LFMI holds international conference „European Elections Ahead: What is Next for the EU Economy?

On 29th April 2014, the Lithuanian Free Market Institute (LFMI) organized an international conference “European Elections Ahead: What is Next for the EU Economy?” under the Friedrich Naumann Foundation project “European Parliament Elections 2014: Lesser Government for better Europe.” The conference became part of the Free Market Roadshow 2014 of the Austrian Economics Center.

The conference gathered 100 participants, including members of parliament, high ranking government officials, representatives of foreign embassies, leading business companies, academia, research institutes, etc.  The conference was held at Holiday Inn Hotel in Vilnius.

The conference comprised three panels, focusing on centralization of EU financial sector regulation, tax policies and tax competition, and the future of Europe after the European Parliament elections. The keynote speakers for these three panels were renowned Polish economist, former governor of the Central Bank of Poland and president of the Polish Civil Development Forum prof. Leszek Balcerowicz, Senior Fellow of the U.S. Cato Institute Daniel Mitchell and Prof. Enrico COLOMBATTO, Professor of Economics at the University of Turin and director of the International Centre for Economic Research in Italy. The panellists included prominent member of the Lithuanian Parliament and party leaders, high ranking government officials, well-known economists and people from academia.

See all the presentations from the conference in LFMI YouTube

Prof. Leszek Balcerowicz began by addressing the inherent dangers of excessively concentrated political power. He related the topic to the following question: ‘Do we want a more centralized financial regulation of the EU?’ Prof. Balcerowicz argued that serious problems in Europe were more likely to stem from poor financial and political policies in individual European governments, and not from the EU itself. Nevertheless, he emphasized a number of steps that were necessary to prevent future financial crises in Europe. His presentation was followed by a lively discussion addressing concerns about the risks of Lithuania joining the European Banking Union.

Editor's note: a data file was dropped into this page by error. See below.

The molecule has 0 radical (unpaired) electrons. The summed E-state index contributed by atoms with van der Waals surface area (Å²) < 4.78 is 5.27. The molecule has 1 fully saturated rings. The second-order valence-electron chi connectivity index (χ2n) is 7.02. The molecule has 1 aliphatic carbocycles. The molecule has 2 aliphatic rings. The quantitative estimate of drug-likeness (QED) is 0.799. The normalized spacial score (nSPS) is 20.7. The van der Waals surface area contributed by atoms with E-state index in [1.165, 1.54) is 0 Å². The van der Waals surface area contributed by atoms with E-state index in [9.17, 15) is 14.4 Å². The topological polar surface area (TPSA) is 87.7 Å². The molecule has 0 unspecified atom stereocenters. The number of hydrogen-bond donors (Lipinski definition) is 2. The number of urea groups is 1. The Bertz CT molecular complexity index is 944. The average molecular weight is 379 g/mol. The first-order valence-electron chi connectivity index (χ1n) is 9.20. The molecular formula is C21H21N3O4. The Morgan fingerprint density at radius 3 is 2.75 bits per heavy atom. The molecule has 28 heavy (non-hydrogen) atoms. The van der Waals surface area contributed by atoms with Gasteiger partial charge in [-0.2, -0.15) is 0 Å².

Mr. Daniel Mitchell of the Cato Institute addressed the topic of tax competition and spoke of the intrinsic nature of people and money to move where business conditions are most favourable. He highlighted the exodus of intellectuals and entrepreneurs from France to United Kingdom, a phenomenon which has become known as ‘brain drain.’ Mr. Mitchell stressed that Lithuania needs to reduce the burden on income generation, namely labour tax, and attract and incentivise investment. The subsequent discussion raised concerns about the changing demographics world-wide with falling birth-rate falls and noted differences in taxation policy between countries such as Germany, Denmark and Singapore.

Addressing the third and final topic of the conference on the future of Europe after the European Parliament elections?, prof. Enrico Colombatto began by examining the mediocre reception of the upcoming elections. Only 50 to 60 per cent of the European electorate is expected to participate, and about 30 per cent of those identify themselves as euro-sceptics. He argued that the success or failure of the EU had less to do with Brussels, and rather the quality of individual government’s policies. Politicians – on all levels – need to be held accountable and under pressure. The discussion raised concerns about the imminent elections in Ukraine and concluded with some candid observations of preferred leadership styles between the panellists.

The event was covered by diverse media outlets and news portals. The speakers and panellists gave a number of interviews to local media.

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